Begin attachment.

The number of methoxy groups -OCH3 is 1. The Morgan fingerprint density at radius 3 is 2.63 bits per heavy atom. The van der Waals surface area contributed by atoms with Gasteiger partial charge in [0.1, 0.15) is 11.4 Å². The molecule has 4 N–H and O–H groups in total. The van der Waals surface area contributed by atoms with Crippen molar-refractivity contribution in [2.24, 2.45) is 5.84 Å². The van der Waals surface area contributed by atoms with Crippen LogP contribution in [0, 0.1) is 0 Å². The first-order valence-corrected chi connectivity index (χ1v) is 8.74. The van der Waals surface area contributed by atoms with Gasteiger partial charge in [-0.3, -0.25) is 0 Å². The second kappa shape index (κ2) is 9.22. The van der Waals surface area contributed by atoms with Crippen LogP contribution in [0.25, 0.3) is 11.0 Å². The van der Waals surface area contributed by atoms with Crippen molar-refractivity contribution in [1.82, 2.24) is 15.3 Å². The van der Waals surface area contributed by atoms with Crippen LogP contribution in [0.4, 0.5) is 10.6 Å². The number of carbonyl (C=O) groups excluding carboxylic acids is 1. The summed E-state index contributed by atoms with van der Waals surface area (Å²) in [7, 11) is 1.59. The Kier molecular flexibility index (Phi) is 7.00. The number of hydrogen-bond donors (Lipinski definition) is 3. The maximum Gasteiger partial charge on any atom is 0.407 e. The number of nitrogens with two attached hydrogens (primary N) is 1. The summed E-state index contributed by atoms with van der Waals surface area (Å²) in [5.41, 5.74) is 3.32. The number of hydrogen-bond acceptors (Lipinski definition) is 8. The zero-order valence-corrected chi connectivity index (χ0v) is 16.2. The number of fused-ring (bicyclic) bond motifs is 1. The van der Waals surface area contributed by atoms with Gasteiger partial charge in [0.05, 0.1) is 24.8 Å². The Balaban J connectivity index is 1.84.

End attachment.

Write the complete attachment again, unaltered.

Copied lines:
The number of methoxy groups -OCH3 is 1. The Morgan fingerprint density at radius 3 is 2.63 bits per heavy atom. The van der Waals surface area contributed by atoms with Gasteiger partial charge in [0.1, 0.15) is 11.4 Å². The molecule has 4 N–H and O–H groups in total. The van der Waals surface area contributed by atoms with Crippen molar-refractivity contribution in [2.24, 2.45) is 5.84 Å². The van der Waals surface area contributed by atoms with Crippen LogP contribution in [0, 0.1) is 0 Å². The first-order valence-corrected chi connectivity index (χ1v) is 8.74. The van der Waals surface area contributed by atoms with Gasteiger partial charge in [-0.3, -0.25) is 0 Å². The second kappa shape index (κ2) is 9.22. The van der Waals surface area contributed by atoms with Crippen LogP contribution in [0.25, 0.3) is 11.0 Å². The van der Waals surface area contributed by atoms with Crippen molar-refractivity contribution in [1.82, 2.24) is 15.3 Å². The van der Waals surface area contributed by atoms with Crippen LogP contribution in [0.4, 0.5) is 10.6 Å². The number of carbonyl (C=O) groups excluding carboxylic acids is 1. The summed E-state index contributed by atoms with van der Waals surface area (Å²) in [7, 11) is 1.59. The Kier molecular flexibility index (Phi) is 7.00. The number of hydrogen-bond donors (Lipinski definition) is 3. The maximum Gasteiger partial charge on any atom is 0.407 e. The number of nitrogens with two attached hydrogens (primary N) is 1. The summed E-state index contributed by atoms with van der Waals surface area (Å²) in [5.41, 5.74) is 3.32. The number of hydrogen-bond acceptors (Lipinski definition) is 8. The zero-order valence-corrected chi connectivity index (χ0v) is 16.2. The number of fused-ring (bicyclic) bond motifs is 1. The van der Waals surface area contributed by atoms with Gasteiger partial charge in [0.05, 0.1) is 24.8 Å². The Balaban J connectivity index is 1.84.